The day after it was announced the Trump administration would be recognising Jerusalem as Israel’s capital, the Jewish Museum in Berlin unveiled their ‘Welcome to Jerusalem’ exhibition. Noted by historian Simon Sebag Montefoire as the only city to exist twice, on earth and in heaven, it is the city’s religious significance which the exhibition seeks to convey. Not an easy feat across just a couple of square meters, but one which a museum, dedicated to European Jewish heritage, does well.
The Museum itself, designed by Daniel Libeskind, first opened its doors in 2001 as a poignant tribute to the millions of Jews who called Germany home for generations, to the unspeakable horrors inflicted upon them and to the gulf they left behind in the wake of their death or escape. Libeskind’s use of space is integral to the permanent exhibition named ‘Between the Lines’, as visitors are invited to partake in this painful history rather than merely reviewing it. Light, sound and overwhelming expanses of space are used at strategic points as the exhibit walks you through two millennia of German-Jewish history. Across Libeskind’s three ‘Axis of Continuity, Exile and Holocaust’, the tragic tale of Europe’s Jews unfolds through art, the natural elements and personal objects left behind.
The ‘Memory Void’ at the end of the ‘Axis of continuity’ currently houses the ‘Fallen Leaves’ installation by the Israeli artist Menashe Kadishman. Hearing the installation before you see it, thousands of heavy iron plates with open mouthed faces screaming up at you, cover the entirety of the floor. From afar the installation may indeed resemble leaves on the ground, a familiar feature of the European autumnal landscape. However, the reality up close is far less delicate. Invited to walk over the faces, the metallic sound of these plates jostling against each other reverberates up the 3 story-high space. The action of walking on the faces accompanied by the jarring clang of metal around you, creates a powerful atmosphere to reflect upon. Pulling no punches, it is installations such as these, which bring the full weight of Jewish history in Europe into stark and painful focus.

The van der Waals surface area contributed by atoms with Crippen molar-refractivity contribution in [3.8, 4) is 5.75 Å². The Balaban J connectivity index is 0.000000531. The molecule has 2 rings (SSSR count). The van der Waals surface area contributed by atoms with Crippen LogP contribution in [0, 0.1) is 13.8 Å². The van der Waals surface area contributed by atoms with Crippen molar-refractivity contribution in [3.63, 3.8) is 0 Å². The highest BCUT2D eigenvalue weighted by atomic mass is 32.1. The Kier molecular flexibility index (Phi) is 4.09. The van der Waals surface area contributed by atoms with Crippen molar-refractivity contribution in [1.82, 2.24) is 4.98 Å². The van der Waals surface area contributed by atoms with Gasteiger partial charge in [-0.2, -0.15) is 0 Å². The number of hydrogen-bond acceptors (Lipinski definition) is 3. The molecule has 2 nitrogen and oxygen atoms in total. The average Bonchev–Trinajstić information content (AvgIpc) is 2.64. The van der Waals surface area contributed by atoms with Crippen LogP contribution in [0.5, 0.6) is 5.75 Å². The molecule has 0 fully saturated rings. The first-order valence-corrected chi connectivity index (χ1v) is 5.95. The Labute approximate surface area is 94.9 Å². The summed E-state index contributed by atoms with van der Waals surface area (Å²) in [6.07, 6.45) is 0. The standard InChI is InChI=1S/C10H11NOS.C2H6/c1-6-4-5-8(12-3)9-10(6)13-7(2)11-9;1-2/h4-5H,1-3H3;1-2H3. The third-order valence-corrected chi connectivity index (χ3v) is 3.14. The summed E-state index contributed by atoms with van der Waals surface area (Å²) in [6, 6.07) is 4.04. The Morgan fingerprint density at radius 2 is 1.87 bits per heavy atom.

As visitors ascend up a staircase out of the darkness of the ‘Between the Lines’ exhibit back into natural light, there is the option of visiting the Museum’s temporary exhibit ‘Welcome to Jerusalem’. With the images and impressions from below fresh in your mind you could be forgiven to assume this exhibit will begin where the previous left off, that to be welcomed to Jerusalem today is to be welcomed to a Jewish place with an exclusive Jewish history. And while the exhibit does play excellent tribute to Jerusalem’s Jewish heritage and significance, a far more complex picture of this place and its people is accomplished. The exhibit instead presents Jerusalem as the fascinating and intricate tapestry that it is, woven together by the millennia of history it has seen and many different people who have called it home.
The city’s history and contemporary daily life is told through the lens of the 3 monotheistic faiths which consider Jerusalem holy. Time is given to the Jewish, Christian and Islamic chapters of this city, doing well to emphasise the overlap each has left on the place today and why it’s just so hard to attribute one dominant religious label over the city. Each section seeks to explore each epoch not just through theology or politics but through the quotidian experiences of those who trod its cobbled streets, bustling markets, sun-scorched hill-tops and wind-swept valleys. There are however other stories to be told here, including a room dedicated purely to the many maps representing this piece of land, as a testament to the changing attitudes of Jerusalem from divine obsession, obscurity, tourist attraction and political pawn. Not shying away from politics, the story of Jerusalem under Ottoman, British and now Israeli control also features in this city’s phenomenal chronology. Neither are the issues of the ensuing conflict swept under the carpet, told through an impressive 360° video montage of the flash-points of the last 50 years of political history. It is clear that the exhibition has gone to great lengths to include many varied voices which bring the visitor to the conclusion that no one voice is able to dominate this rich tapestry of Jerusalem life; past or present.